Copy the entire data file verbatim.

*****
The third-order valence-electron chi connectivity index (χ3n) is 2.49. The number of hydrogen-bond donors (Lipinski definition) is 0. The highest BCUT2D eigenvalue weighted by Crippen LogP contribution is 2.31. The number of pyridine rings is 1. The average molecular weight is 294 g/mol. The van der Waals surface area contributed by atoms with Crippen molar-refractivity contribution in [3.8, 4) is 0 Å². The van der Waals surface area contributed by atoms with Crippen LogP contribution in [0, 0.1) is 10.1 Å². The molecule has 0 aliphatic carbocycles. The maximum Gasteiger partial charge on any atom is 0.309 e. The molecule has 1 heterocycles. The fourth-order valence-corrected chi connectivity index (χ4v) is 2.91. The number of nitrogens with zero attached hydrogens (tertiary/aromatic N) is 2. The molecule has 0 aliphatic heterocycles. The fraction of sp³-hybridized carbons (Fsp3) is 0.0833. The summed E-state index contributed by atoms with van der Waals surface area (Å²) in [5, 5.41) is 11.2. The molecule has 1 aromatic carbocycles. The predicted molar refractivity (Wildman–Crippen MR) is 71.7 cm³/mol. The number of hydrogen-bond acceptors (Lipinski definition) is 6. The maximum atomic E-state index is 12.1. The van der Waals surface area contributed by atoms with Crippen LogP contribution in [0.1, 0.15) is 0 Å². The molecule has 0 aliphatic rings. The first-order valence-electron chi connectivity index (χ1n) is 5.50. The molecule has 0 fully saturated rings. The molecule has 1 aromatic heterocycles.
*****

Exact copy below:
The third-order valence-electron chi connectivity index (χ3n) is 2.49. The number of hydrogen-bond donors (Lipinski definition) is 0. The highest BCUT2D eigenvalue weighted by Crippen LogP contribution is 2.31. The number of pyridine rings is 1. The average molecular weight is 294 g/mol. The van der Waals surface area contributed by atoms with Crippen molar-refractivity contribution in [3.8, 4) is 0 Å². The van der Waals surface area contributed by atoms with Crippen LogP contribution in [0, 0.1) is 10.1 Å². The molecule has 0 aliphatic carbocycles. The maximum Gasteiger partial charge on any atom is 0.309 e. The molecule has 1 heterocycles. The fourth-order valence-corrected chi connectivity index (χ4v) is 2.91. The number of nitrogens with zero attached hydrogens (tertiary/aromatic N) is 2. The molecule has 0 aliphatic heterocycles. The fraction of sp³-hybridized carbons (Fsp3) is 0.0833. The summed E-state index contributed by atoms with van der Waals surface area (Å²) in [5, 5.41) is 11.2. The molecule has 1 aromatic carbocycles. The predicted molar refractivity (Wildman–Crippen MR) is 71.7 cm³/mol. The number of hydrogen-bond acceptors (Lipinski definition) is 6. The maximum atomic E-state index is 12.1. The van der Waals surface area contributed by atoms with Crippen LogP contribution in [0.1, 0.15) is 0 Å². The molecule has 0 aliphatic rings. The first-order valence-electron chi connectivity index (χ1n) is 5.50. The molecule has 0 fully saturated rings. The molecule has 1 aromatic heterocycles.